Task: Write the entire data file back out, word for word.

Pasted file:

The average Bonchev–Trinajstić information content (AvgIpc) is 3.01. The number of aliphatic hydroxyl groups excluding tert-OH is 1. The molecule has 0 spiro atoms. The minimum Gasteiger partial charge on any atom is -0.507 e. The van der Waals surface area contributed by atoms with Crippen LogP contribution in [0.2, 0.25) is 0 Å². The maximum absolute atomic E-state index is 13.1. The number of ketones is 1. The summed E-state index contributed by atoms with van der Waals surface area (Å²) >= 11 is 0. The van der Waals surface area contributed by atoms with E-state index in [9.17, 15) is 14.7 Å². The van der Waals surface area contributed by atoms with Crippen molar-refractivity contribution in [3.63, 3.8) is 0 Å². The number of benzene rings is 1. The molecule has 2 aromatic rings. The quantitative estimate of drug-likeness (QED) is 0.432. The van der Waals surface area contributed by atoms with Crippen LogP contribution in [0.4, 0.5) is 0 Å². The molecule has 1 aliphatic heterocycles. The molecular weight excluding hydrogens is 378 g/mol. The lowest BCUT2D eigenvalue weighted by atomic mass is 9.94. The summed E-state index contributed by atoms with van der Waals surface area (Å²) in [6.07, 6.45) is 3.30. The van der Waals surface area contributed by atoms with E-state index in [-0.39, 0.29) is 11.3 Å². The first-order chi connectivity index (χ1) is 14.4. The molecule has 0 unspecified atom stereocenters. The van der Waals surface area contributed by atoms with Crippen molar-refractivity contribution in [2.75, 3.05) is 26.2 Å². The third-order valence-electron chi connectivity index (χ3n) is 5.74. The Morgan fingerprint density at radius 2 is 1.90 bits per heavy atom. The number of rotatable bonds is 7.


The average Bonchev–Trinajstić information content (AvgIpc) is 3.01. The number of aliphatic hydroxyl groups excluding tert-OH is 1. The molecule has 0 spiro atoms. The minimum Gasteiger partial charge on any atom is -0.507 e. The van der Waals surface area contributed by atoms with Crippen LogP contribution in [0.2, 0.25) is 0 Å². The maximum absolute atomic E-state index is 13.1. The number of ketones is 1. The summed E-state index contributed by atoms with van der Waals surface area (Å²) >= 11 is 0. The van der Waals surface area contributed by atoms with E-state index in [9.17, 15) is 14.7 Å². The van der Waals surface area contributed by atoms with Crippen molar-refractivity contribution in [3.63, 3.8) is 0 Å². The number of benzene rings is 1. The molecule has 2 aromatic rings. The quantitative estimate of drug-likeness (QED) is 0.432. The van der Waals surface area contributed by atoms with Crippen LogP contribution in [0.4, 0.5) is 0 Å². The molecule has 1 aliphatic heterocycles. The molecular weight excluding hydrogens is 378 g/mol. The lowest BCUT2D eigenvalue weighted by atomic mass is 9.94. The summed E-state index contributed by atoms with van der Waals surface area (Å²) in [6.07, 6.45) is 3.30. The van der Waals surface area contributed by atoms with E-state index in [-0.39, 0.29) is 11.3 Å². The first-order chi connectivity index (χ1) is 14.4. The molecule has 0 unspecified atom stereocenters. The van der Waals surface area contributed by atoms with Crippen molar-refractivity contribution in [2.75, 3.05) is 26.2 Å². The third-order valence-electron chi connectivity index (χ3n) is 5.74. The Morgan fingerprint density at radius 2 is 1.90 bits per heavy atom. The number of rotatable bonds is 7.